My mother likes getting up early in the mornings and reading the newspaper over her cup of tea. My father is fond of eating as well as cooking, and he’s an excellent cook, “hints”, “flavours”, and all.

But I agree that this doesn’t happen in most households. When my mid-day snack was appreciated by my classmates, they said, “Be sure to complement your Mom. This is great!”. My response, that the said snack was actually made by my father was met with awkward silence, and sometimes outright amazement. Rarely did people say just “Oh” and left it at that. Really? Do no men cook in this country? I refuse to believe so. I’ve got proof. Most famous chefs are male.

Sanjeev Kapoor

Sanjeev Kapoor

Talk about a male-oriented world! But that’s for another post.

My problem is this:

What was government-approved textbook doing, re-emphasising these stereotypes?

What is a national newspaper doing, normalizing the utterly ridiculous idea of dumping all responsibility of household chores like cooking or cleaning?

What happened to social responsibility?

I know that the role division is as above for the majority of the population. I know that most children, if not all, saw the depiction as a familiar setting. But for once, I would like to see a depiction in a textbook where the husband is helping the wife around the house. I would like to see a depiction where the wife is being handed a briefcase by the husband. For a lot of children that I studied with, most of these ideas were foreign. But isn’t that what education is all about? Introducing new worlds and ideas to children when they have an impressionable mind.

I don’t say that division of work should happen in a certain way. There is no right way. Every family figures out there own rhythm. But there’s no wrong way either. People, especially children, should be made aware of this fact.

We have grown accustomed to reading about such notions. Or listening about them in songs. And at some subconscious level, it does have an impact. We grow used to the idea. And that’s where the problem lies.

The Other Life

Then she woke up.

She didn’t want to. She really didn’t. For a few minutes, she tried putting herself back to sleep, tried to dream the same dreams that she had been having. But alas, that wasn’t to happen. Sighing, she got out of bed to make herself a cup of tea.

As the tea brewed, she sank back into the chair, closed her eyes and relived those dreams that had left eyes minutes ago.

Girl on chair

Photo via Pinterest

The girl was six. It is strange how in dreams you just know these things; age, feelings. She was sitting on a swing, laughing, while her parents looked at her lovingly. What was surprising that nobody told the girl to get down and let her brother sit. Nobody told her not to laugh so loudly. Dreams were so abstract sometimes, she mused. It was as if it didn’t matter that she was a girl.

The dream changed the scenes suddenly, as dreams usually do. One moment she was giggling on the swing, a mere child, the next moment, she was twelve. She wasn’t really afraid of the stain that she had found on her bed sheet that morning, just curious. Her mother was smiling at her, carefully explaining her the red, but she didn’t say anything about keeping away from others. She didn’t say that for five days every month, she would be untouchable. She didn’t say that her childhood was suddenly, brutally over. Dreams glossed over the truths of everyday life.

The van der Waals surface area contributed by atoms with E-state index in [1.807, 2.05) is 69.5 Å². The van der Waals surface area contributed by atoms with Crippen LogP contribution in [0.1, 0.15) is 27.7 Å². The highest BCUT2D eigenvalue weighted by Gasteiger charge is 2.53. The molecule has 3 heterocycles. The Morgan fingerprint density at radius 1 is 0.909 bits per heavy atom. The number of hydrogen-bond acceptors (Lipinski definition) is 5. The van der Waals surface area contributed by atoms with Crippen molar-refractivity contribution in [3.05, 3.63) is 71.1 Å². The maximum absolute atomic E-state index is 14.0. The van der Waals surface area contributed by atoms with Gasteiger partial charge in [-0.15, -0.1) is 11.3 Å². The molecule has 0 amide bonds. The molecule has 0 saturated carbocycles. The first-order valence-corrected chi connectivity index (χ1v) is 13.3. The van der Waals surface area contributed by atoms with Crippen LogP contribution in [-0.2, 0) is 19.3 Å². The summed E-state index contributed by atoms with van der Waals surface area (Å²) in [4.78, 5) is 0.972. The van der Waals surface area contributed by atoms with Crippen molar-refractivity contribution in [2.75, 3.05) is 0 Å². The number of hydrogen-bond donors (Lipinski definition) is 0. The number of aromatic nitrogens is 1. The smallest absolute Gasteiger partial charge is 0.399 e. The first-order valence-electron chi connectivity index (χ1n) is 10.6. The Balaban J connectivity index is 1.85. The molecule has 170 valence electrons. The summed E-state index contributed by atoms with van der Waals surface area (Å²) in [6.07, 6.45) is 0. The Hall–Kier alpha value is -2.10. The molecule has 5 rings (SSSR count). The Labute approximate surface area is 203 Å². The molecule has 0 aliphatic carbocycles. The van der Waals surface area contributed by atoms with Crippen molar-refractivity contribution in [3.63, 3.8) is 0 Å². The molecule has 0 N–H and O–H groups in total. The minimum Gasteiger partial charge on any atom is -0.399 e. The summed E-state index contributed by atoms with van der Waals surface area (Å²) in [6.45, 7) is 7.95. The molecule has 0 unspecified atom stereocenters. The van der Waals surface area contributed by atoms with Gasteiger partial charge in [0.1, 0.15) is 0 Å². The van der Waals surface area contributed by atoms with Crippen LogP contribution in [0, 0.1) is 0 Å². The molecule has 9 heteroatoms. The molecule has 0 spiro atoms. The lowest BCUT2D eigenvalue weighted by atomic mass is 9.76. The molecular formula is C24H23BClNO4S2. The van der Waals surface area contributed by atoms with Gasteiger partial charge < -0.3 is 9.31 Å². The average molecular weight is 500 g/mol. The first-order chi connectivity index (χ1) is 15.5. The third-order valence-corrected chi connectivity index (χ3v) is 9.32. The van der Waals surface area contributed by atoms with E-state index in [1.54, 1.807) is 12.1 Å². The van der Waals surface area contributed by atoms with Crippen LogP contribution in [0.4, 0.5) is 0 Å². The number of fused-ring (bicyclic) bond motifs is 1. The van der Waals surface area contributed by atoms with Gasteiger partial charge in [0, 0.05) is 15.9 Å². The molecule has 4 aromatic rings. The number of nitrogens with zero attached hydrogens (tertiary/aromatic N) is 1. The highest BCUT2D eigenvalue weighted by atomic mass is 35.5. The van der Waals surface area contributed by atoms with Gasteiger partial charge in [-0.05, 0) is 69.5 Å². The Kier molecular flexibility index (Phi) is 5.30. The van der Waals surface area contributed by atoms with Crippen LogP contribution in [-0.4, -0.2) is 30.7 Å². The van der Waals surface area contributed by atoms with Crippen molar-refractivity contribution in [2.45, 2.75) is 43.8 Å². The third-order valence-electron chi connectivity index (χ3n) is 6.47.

Time passed so quickly in dreams; it was the one quality that dreams shared with reality. The dream began to gather speed now. She saw quick frames of her school, her university, the scholarships, her office. Dreams had an uncanny habit of concentrating too much on the minute details while breezing through the major happenings. She saw her home, her own home, with cream curtains and bookshelves that scaled entire walls.

Only, it was a lie. All of it, the school, the university, everything. She never went to school after she got her period. She helped around the house, minded her younger brother. One evening, she was told to wear that new sari that she had got on her birthday. Some guests were coming. Six days later, she was married.

The dream didn’t show those initial days after marriage, nor the subsequent years of abuse that followed. It didn’t show that endless wait for something; anything; the wait for life to happen. She was still stuck in the same heartless, loveless, bourgeois marriage. It was strange; all she saw was an alternate life, the life that she could have had, but didn’t.

For five whole minutes, she allowed herself to go over each minuscule detail of that other life. She roamed about her house. Lovingly, she browsed through her books. She felt the smooth silk curtains in her hands. She admired the artwork on the walls.

Then the tea was made.

The husband woke up then. He came to the kitchen and grunted for tea. She poured him the cup and started brewing some for herself again. Her husband wasn’t an evil man. He just never knew any other way to live. She looked at him for a long moment before turning away with regret and helplessness.

She went to the window sill to feed the pigeons. Then suddenly, she gave a wry smile. At least she had her cream curtains.